Wednesday, Aug. 22, 2012
Written by The Independent Staff
|Former state Sen. Mike Michot, right, presents a
check to Garth Alper, head of UL's School of
Music and Performing Arts
The Michot name has long been synonymous with traditional music in South Louisiana, with the eponymous band of brothers a fixture on stages across Acadiana performing traditional Cajun two-steps and waltzes. The latest scion of the Michot famille, Louis, is barnstorming the world with the Lost Bayou Ramblers. So it was virtually de rigeur that the Michots would play a role in the traditional music studies program at UL Lafayette. This past weekend former state Sen. Mike Michot presented the UL School of Music and Performing Arts with a check establishing the L.J. Michot R. Memorial Endowed Scholarship. The scholarship will help underwrite the studies of a student beginning this fall semester.
Nice work if you can get it — laboring for Gov. Bobby Voucher that is. Voucher caused a bit of an uproar last week when he appointed a new leader for the state Department of Revenue and doubled his salary over his predecessor, who perhaps coincidentally was a woman. Voucher announced Wednesday that former Louisiana Workforce Commission head Tim Barfield will serve as the state’s revenue secretary at an annual salary of $250,000 (executive counsel was added to his title to justify the increase). He replaces Lilly Ledbe, er, Cynthia Bridges. According to The Times-Picayune, Barfield, who has also served as executive counsel for Voucher, will leave his current job as chief development officer of home health company Amedisys to take the reins at the state agency. Before joining Amedisys, Barfield worked in several capacities for the Shaw Group. Barfield’s appointment comes just two months after Bridges resigned amid a controversy over fuel tax credits. More notable than the scandal that prompted Bridges’ resignation is that Bridges’ annual salary was roughly half of what Barfield will be earning for the same job. Voucher’s spokesman Kyle Plotkin tells The Times-Pic that it’s a justified increase due to Barfield’s extensive private parts, er, extensive private sector experience and level of talent he brings to the Voucher Cabinet.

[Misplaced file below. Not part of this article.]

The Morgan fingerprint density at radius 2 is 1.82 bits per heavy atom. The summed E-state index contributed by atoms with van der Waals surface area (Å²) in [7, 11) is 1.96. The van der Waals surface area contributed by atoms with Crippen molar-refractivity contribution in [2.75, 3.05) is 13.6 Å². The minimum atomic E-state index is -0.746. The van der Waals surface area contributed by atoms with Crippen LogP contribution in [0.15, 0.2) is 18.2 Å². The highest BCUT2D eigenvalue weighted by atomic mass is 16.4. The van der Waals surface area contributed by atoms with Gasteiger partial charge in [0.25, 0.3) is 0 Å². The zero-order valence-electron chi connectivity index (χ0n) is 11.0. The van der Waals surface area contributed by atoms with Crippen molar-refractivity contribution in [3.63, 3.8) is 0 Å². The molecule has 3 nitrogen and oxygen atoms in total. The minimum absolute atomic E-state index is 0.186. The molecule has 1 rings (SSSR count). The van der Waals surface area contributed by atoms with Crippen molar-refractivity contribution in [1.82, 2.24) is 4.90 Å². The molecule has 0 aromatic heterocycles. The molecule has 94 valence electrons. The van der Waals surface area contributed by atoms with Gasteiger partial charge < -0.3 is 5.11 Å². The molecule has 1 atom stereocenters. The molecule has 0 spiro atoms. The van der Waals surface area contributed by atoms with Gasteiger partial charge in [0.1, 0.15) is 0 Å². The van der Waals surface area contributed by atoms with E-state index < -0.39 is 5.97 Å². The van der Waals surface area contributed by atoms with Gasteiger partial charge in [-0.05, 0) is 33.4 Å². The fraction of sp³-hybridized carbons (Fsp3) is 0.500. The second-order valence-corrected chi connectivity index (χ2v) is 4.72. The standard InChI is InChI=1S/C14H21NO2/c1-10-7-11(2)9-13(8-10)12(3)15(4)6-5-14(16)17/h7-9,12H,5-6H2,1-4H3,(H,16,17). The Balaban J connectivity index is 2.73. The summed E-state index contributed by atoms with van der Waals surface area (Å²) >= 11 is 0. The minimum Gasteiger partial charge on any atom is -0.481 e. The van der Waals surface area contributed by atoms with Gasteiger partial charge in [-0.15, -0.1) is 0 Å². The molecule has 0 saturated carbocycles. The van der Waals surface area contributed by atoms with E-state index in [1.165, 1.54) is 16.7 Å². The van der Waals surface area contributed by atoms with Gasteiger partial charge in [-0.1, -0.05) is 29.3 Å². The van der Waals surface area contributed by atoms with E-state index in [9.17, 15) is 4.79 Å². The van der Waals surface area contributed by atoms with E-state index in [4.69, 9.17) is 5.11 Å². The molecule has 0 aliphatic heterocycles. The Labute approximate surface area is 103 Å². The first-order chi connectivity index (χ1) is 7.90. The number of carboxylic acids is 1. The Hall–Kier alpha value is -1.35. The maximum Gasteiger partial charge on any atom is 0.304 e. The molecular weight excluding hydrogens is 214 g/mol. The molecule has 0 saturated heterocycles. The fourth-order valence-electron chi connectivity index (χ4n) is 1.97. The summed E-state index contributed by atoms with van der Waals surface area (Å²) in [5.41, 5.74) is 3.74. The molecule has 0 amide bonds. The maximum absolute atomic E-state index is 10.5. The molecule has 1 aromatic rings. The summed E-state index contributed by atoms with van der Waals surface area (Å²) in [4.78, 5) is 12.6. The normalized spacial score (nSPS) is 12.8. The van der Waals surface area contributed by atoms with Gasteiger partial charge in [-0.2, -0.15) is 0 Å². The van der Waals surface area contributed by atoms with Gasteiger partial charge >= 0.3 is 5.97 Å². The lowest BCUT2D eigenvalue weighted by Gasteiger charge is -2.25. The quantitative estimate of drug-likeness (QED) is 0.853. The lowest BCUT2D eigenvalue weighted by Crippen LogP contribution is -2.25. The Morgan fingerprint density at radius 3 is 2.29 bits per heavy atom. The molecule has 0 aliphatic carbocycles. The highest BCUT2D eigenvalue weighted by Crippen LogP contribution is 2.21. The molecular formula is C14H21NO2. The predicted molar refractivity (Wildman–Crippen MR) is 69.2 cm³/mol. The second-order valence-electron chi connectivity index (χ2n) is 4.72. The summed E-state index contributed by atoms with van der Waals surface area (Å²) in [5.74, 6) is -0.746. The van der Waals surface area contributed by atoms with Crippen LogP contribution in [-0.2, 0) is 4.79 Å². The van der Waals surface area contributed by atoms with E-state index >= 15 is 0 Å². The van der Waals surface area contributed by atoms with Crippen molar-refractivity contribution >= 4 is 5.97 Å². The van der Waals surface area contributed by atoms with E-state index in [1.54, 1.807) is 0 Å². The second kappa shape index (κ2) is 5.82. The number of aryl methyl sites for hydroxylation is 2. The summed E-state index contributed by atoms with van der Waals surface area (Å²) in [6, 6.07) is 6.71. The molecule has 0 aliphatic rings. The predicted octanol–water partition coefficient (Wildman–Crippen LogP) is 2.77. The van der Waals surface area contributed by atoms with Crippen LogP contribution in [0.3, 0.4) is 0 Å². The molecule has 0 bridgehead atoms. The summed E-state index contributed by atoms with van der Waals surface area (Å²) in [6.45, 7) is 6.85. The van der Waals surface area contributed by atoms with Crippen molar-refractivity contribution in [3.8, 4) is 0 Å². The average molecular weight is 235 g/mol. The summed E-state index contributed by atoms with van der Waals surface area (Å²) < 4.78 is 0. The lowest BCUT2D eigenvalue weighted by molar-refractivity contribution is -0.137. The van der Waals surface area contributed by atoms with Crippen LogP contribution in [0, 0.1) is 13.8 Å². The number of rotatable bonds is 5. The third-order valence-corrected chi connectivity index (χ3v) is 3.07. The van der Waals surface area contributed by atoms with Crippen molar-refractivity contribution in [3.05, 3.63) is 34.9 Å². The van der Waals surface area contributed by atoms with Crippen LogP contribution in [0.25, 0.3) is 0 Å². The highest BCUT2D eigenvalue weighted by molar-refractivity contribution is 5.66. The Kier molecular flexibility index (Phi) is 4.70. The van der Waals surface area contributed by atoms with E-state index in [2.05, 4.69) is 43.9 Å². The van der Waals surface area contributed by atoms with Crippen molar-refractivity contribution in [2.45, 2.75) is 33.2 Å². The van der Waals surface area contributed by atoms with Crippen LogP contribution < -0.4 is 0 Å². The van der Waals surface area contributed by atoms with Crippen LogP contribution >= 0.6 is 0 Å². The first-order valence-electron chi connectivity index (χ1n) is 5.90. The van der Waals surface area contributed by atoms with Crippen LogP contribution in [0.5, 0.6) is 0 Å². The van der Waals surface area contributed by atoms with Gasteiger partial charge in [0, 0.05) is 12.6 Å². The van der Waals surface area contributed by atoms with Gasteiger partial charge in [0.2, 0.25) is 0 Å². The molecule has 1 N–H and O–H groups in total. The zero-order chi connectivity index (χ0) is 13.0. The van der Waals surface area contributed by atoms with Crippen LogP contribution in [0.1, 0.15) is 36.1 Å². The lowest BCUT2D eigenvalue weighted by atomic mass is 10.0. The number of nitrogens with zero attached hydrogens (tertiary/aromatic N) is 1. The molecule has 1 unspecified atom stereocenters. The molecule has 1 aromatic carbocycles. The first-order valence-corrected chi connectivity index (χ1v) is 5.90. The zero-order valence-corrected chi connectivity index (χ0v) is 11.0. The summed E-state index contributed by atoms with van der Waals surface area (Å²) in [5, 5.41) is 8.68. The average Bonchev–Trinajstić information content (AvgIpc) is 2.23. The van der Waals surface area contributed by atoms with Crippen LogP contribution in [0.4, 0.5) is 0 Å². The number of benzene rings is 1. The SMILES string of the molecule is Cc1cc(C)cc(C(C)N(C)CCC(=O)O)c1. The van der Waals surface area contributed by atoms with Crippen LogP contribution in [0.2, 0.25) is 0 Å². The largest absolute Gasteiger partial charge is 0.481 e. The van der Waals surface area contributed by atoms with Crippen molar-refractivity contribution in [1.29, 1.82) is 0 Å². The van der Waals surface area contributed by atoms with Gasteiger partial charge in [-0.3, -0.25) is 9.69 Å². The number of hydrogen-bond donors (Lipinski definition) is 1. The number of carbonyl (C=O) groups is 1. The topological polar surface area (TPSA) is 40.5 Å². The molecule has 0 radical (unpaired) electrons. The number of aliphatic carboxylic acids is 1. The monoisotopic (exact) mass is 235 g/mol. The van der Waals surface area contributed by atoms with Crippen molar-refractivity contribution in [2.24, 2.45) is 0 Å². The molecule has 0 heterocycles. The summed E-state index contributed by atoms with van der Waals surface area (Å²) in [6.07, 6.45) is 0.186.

Hoping for some traction against the latest iteration of Louisiana Political Golden Boy, Lafayette gumshoe and former TV meteorologist Ed Roy found an issue that could knock presumed front runner Scott Angelle down a peg: Angelle’s resignation Aug. 8 as a secretary of the state Department of Natural Resources — a resignation that occurred amid the deepening crisis with that ominous sinkhole in Assumption Parish. The sinkhole is believed to be the result of a breached salt dome used by the oil and gas industry to store petrochemicals. It has spread to more than 600 feet in diameter and more than 400 feet deep, and it was recently reported that DNR — the agency oversees, among other things, oil and gas operations in the state — was aware of possible problems with the dome more than a year and a half ago. The sinkhole began forming on Aug. 3. A day later a state of emergency was declared and dozens of residents in the Bayou Corne community were forced to evacuate. Angelle resigned four days after that and announced his candidacy for PSC 2. On Saturday the Roy campaign released a statement accusing Angelle of demonstrating “that his personal political ambitions are more important to him than the lives and property of the people of Louisiana.” Voters will decide in November whether Roy is right. But, regardless, Angelle’s abrupt departure amid a crisis for which he should have rolled up his sleeves and addressed is unseemly at best.
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Halliburton's agreement to pay more than $1 billion to settle numerous claims involving the 2010 BP Gulf of Mexico oil spill could be a way for the company and victims of the spill to avoid years of costly litigation — if all the pieces fall into place.